Yesterday I joined a meeting of the curatorial and education staff at the National Museum of African American History and Culture to discuss a potential partnership with Drayton Hall, and it was great to see again Rex Ellis, Debbie Mack, Bill Pretzer, and Michele Gates Moresi as well as meet so many of the other staff who are working to make this new museum a reality. The museum recently broke ground on the Mall in Washington, DC and is scheduled to open in 2015.
While I was there, I spied a three-dimensional model of the new museum in the lobby and it thought I’d share some photos to give you a close up of the design (and sorry for the reflections–it’s in a vitrine near a big window). Freelon Adjaye Bond/SmithGroup, a consortium of four independent architectural firms that designed the building, laid out this vision:
The primary architectural idea for the museum was derived from the classical tripartite column with its base, shaft and capital. In Yoruban art and architecture, the column or wooden post was usually crafted with a capital resembling a crown. This crown or corona form is the central idea which has driven the design of the museum. The bronze corona also reflects an African American presence that is a permanent part of the American landscape.
Reaching toward the sky, the bronze clad corona expresses faith, hope and resiliency. Internal to the building, the corona forms a perimeter zone which surrounds the primary galleries. Daylight enters this zone through patterned openings in the bronze cladding and through skylights—washing wood-covered walls with light while providing views upward and outward. At night, the corona glows, presenting stunning views of the museum from a variety of vantage points in and around the Mall. The corona sits on a monumental plinth, or base, clad in stone that hovers over the site and contains offices, the café and shops. The “Garden of Dreams,” located atop the plinth, offers views of the National Mall and a quiet place for visitors to rest and contemplate their visit.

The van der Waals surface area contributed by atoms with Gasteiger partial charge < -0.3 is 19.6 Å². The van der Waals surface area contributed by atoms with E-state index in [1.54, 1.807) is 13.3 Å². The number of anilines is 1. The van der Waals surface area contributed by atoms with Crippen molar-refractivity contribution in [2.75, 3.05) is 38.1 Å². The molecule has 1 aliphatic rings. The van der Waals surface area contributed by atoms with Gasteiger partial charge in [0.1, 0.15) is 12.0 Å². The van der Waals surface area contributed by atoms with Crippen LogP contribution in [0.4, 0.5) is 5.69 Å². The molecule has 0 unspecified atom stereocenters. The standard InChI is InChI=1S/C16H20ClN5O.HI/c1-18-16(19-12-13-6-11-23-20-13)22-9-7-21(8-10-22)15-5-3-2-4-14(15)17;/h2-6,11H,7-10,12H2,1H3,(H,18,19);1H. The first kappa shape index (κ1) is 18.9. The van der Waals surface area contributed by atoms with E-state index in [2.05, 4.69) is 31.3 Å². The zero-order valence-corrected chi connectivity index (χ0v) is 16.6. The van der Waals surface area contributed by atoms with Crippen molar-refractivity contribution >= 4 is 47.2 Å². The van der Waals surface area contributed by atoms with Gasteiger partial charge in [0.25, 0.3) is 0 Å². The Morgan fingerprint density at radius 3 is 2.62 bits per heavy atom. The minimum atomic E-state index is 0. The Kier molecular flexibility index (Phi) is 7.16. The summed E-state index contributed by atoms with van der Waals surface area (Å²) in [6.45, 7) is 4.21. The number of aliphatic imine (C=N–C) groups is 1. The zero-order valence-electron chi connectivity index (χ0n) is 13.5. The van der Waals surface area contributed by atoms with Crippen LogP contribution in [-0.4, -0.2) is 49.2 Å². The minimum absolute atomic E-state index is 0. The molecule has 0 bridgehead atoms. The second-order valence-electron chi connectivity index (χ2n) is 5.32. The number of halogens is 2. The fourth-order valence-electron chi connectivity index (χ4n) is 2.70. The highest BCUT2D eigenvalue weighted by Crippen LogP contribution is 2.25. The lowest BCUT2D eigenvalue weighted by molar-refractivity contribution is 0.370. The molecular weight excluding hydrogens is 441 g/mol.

Entering the museum, visitors arrive at the Central Hall and are oriented to the museums’ offerings. Four “pillars” flank the Central Hall—expressing the museum’s primary structure and service core areas. As visitors move through this generous space, which includes a dynamic multi-media display, the Musical Crossroads exhibition is introduced through overlooks to the lower level. The other core exhibitions located above are accessed by way of a grand staircase positioned in the sky-lit zone between the corona and the galleries.
As visitors move through the exhibitions, important points in the city are highlighted by a series of openings which frame specific views. These openings or “lenses” offer respite and pause at selected moments along the exhibition experience. These framed perspectives are a reminder that the Museum presents a view of America through the lens of African American history and culture.
It may be hard to follow this description, but fortunately, the model helps immensely. I can’t wait to see if they can pull off this ambitious vision. See you in 2015!